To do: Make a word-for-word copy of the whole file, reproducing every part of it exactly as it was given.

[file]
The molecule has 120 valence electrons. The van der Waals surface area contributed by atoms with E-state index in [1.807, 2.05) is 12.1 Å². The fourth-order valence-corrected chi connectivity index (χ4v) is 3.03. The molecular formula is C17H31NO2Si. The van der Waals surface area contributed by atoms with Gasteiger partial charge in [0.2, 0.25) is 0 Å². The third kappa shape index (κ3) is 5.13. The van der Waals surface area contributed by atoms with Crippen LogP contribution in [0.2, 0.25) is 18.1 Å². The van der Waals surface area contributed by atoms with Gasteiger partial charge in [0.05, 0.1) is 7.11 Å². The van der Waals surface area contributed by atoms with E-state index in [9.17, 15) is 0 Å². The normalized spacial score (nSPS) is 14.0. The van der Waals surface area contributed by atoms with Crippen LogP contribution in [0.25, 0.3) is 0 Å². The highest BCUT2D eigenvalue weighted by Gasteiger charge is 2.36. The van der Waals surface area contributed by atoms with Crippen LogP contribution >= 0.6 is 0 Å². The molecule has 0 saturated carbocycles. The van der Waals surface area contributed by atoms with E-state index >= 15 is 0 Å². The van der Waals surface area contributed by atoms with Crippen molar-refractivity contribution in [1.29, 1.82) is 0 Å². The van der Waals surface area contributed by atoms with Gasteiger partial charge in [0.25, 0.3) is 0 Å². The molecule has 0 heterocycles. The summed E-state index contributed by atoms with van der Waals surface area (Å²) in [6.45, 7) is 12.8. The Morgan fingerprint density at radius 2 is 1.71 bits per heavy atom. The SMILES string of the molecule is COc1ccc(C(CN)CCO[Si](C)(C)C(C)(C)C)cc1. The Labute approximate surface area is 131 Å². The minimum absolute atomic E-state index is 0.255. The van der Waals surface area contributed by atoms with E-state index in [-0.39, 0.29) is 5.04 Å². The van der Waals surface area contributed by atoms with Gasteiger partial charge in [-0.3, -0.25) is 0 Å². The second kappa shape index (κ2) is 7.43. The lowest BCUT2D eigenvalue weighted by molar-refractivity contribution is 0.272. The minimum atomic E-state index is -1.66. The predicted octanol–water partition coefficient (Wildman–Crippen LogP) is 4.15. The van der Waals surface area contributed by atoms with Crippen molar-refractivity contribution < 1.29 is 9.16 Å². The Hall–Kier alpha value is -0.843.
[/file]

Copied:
The molecule has 120 valence electrons. The van der Waals surface area contributed by atoms with E-state index in [1.807, 2.05) is 12.1 Å². The fourth-order valence-corrected chi connectivity index (χ4v) is 3.03. The molecular formula is C17H31NO2Si. The van der Waals surface area contributed by atoms with Gasteiger partial charge in [0.2, 0.25) is 0 Å². The third kappa shape index (κ3) is 5.13. The van der Waals surface area contributed by atoms with Crippen LogP contribution in [0.2, 0.25) is 18.1 Å². The van der Waals surface area contributed by atoms with Gasteiger partial charge in [0.05, 0.1) is 7.11 Å². The van der Waals surface area contributed by atoms with E-state index in [9.17, 15) is 0 Å². The normalized spacial score (nSPS) is 14.0. The van der Waals surface area contributed by atoms with Crippen LogP contribution in [0.25, 0.3) is 0 Å². The highest BCUT2D eigenvalue weighted by Gasteiger charge is 2.36. The van der Waals surface area contributed by atoms with Crippen LogP contribution >= 0.6 is 0 Å². The molecule has 0 saturated carbocycles. The van der Waals surface area contributed by atoms with E-state index >= 15 is 0 Å². The van der Waals surface area contributed by atoms with Crippen molar-refractivity contribution in [1.29, 1.82) is 0 Å². The van der Waals surface area contributed by atoms with Gasteiger partial charge in [0.25, 0.3) is 0 Å². The molecule has 0 heterocycles. The summed E-state index contributed by atoms with van der Waals surface area (Å²) in [6.45, 7) is 12.8. The Morgan fingerprint density at radius 2 is 1.71 bits per heavy atom. The SMILES string of the molecule is COc1ccc(C(CN)CCO[Si](C)(C)C(C)(C)C)cc1. The Labute approximate surface area is 131 Å². The minimum absolute atomic E-state index is 0.255. The van der Waals surface area contributed by atoms with E-state index in [-0.39, 0.29) is 5.04 Å². The van der Waals surface area contributed by atoms with Gasteiger partial charge in [-0.3, -0.25) is 0 Å². The second kappa shape index (κ2) is 7.43. The lowest BCUT2D eigenvalue weighted by molar-refractivity contribution is 0.272. The minimum atomic E-state index is -1.66. The predicted octanol–water partition coefficient (Wildman–Crippen LogP) is 4.15. The van der Waals surface area contributed by atoms with Crippen molar-refractivity contribution < 1.29 is 9.16 Å². The Hall–Kier alpha value is -0.843.